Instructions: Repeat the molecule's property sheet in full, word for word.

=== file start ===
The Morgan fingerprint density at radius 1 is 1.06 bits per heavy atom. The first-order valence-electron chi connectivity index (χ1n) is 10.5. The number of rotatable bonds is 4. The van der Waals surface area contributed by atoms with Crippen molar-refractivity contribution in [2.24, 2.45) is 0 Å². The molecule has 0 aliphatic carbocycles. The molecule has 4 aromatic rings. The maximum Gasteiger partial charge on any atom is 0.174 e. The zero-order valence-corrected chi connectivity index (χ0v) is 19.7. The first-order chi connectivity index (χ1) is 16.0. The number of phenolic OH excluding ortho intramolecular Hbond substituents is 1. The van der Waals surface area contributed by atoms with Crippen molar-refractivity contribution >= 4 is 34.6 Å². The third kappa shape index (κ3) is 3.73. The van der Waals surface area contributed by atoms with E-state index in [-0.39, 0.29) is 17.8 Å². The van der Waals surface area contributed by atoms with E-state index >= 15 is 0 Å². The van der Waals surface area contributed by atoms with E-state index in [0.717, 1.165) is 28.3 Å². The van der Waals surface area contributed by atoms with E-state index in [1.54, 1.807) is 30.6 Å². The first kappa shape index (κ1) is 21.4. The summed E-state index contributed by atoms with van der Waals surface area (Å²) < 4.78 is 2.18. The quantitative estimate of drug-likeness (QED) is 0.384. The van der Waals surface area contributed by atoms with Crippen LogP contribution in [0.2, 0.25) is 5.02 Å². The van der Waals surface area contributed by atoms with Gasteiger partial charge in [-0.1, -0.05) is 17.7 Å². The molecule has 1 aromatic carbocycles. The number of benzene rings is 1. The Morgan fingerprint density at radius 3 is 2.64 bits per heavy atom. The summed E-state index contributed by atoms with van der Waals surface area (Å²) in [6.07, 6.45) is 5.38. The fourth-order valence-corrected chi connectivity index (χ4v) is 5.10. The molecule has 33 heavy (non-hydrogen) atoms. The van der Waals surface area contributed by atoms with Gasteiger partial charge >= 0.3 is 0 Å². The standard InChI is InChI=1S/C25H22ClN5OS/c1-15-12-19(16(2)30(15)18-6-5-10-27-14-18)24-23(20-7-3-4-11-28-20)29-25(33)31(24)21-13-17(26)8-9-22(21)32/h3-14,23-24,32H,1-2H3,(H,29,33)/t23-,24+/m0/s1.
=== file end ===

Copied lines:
The Morgan fingerprint density at radius 1 is 1.06 bits per heavy atom. The first-order valence-electron chi connectivity index (χ1n) is 10.5. The number of rotatable bonds is 4. The van der Waals surface area contributed by atoms with Crippen molar-refractivity contribution in [2.24, 2.45) is 0 Å². The molecule has 0 aliphatic carbocycles. The molecule has 4 aromatic rings. The maximum Gasteiger partial charge on any atom is 0.174 e. The zero-order valence-corrected chi connectivity index (χ0v) is 19.7. The first-order chi connectivity index (χ1) is 16.0. The number of phenolic OH excluding ortho intramolecular Hbond substituents is 1. The van der Waals surface area contributed by atoms with Crippen molar-refractivity contribution >= 4 is 34.6 Å². The third kappa shape index (κ3) is 3.73. The van der Waals surface area contributed by atoms with E-state index in [-0.39, 0.29) is 17.8 Å². The van der Waals surface area contributed by atoms with E-state index >= 15 is 0 Å². The van der Waals surface area contributed by atoms with E-state index in [0.717, 1.165) is 28.3 Å². The van der Waals surface area contributed by atoms with E-state index in [1.54, 1.807) is 30.6 Å². The first kappa shape index (κ1) is 21.4. The summed E-state index contributed by atoms with van der Waals surface area (Å²) < 4.78 is 2.18. The quantitative estimate of drug-likeness (QED) is 0.384. The van der Waals surface area contributed by atoms with Crippen LogP contribution in [0.2, 0.25) is 5.02 Å². The van der Waals surface area contributed by atoms with Gasteiger partial charge in [-0.1, -0.05) is 17.7 Å². The molecule has 1 aromatic carbocycles. The number of benzene rings is 1. The Morgan fingerprint density at radius 3 is 2.64 bits per heavy atom. The summed E-state index contributed by atoms with van der Waals surface area (Å²) in [6.07, 6.45) is 5.38. The fourth-order valence-corrected chi connectivity index (χ4v) is 5.10. The molecule has 33 heavy (non-hydrogen) atoms. The van der Waals surface area contributed by atoms with Gasteiger partial charge >= 0.3 is 0 Å². The standard InChI is InChI=1S/C25H22ClN5OS/c1-15-12-19(16(2)30(15)18-6-5-10-27-14-18)24-23(20-7-3-4-11-28-20)29-25(33)31(24)21-13-17(26)8-9-22(21)32/h3-14,23-24,32H,1-2H3,(H,29,33)/t23-,24+/m0/s1.